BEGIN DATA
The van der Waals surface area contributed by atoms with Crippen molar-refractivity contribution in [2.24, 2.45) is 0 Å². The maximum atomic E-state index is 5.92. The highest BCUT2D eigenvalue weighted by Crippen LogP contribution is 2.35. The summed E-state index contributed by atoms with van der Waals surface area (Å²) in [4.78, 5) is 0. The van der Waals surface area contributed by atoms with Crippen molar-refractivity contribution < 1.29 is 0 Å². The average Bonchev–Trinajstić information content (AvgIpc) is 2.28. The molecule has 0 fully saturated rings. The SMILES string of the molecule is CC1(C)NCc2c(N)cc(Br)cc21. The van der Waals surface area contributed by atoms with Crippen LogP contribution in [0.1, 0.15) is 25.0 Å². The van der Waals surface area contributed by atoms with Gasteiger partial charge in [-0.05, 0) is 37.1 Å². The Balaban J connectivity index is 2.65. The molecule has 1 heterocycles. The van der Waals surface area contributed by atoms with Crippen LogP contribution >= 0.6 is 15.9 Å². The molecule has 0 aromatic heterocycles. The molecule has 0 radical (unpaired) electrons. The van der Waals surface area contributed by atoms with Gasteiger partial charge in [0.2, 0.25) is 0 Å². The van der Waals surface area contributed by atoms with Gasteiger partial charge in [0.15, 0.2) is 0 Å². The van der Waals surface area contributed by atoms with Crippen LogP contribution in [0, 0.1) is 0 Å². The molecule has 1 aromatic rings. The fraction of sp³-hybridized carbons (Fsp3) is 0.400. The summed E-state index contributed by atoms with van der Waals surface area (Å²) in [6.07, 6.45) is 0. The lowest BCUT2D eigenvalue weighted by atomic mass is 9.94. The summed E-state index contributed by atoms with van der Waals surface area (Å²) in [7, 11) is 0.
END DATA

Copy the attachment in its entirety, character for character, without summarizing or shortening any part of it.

The van der Waals surface area contributed by atoms with Crippen molar-refractivity contribution in [2.24, 2.45) is 0 Å². The maximum atomic E-state index is 5.92. The highest BCUT2D eigenvalue weighted by Crippen LogP contribution is 2.35. The summed E-state index contributed by atoms with van der Waals surface area (Å²) in [4.78, 5) is 0. The van der Waals surface area contributed by atoms with Crippen molar-refractivity contribution < 1.29 is 0 Å². The average Bonchev–Trinajstić information content (AvgIpc) is 2.28. The molecule has 0 fully saturated rings. The SMILES string of the molecule is CC1(C)NCc2c(N)cc(Br)cc21. The van der Waals surface area contributed by atoms with Crippen LogP contribution in [0.1, 0.15) is 25.0 Å². The van der Waals surface area contributed by atoms with Gasteiger partial charge in [-0.05, 0) is 37.1 Å². The Balaban J connectivity index is 2.65. The molecule has 1 heterocycles. The van der Waals surface area contributed by atoms with Crippen LogP contribution >= 0.6 is 15.9 Å². The molecule has 0 aromatic heterocycles. The molecule has 0 radical (unpaired) electrons. The van der Waals surface area contributed by atoms with Gasteiger partial charge in [0.2, 0.25) is 0 Å². The van der Waals surface area contributed by atoms with Gasteiger partial charge in [0.15, 0.2) is 0 Å². The van der Waals surface area contributed by atoms with Crippen LogP contribution in [0, 0.1) is 0 Å². The molecule has 1 aromatic rings. The fraction of sp³-hybridized carbons (Fsp3) is 0.400. The summed E-state index contributed by atoms with van der Waals surface area (Å²) in [6.07, 6.45) is 0. The lowest BCUT2D eigenvalue weighted by atomic mass is 9.94. The summed E-state index contributed by atoms with van der Waals surface area (Å²) in [7, 11) is 0.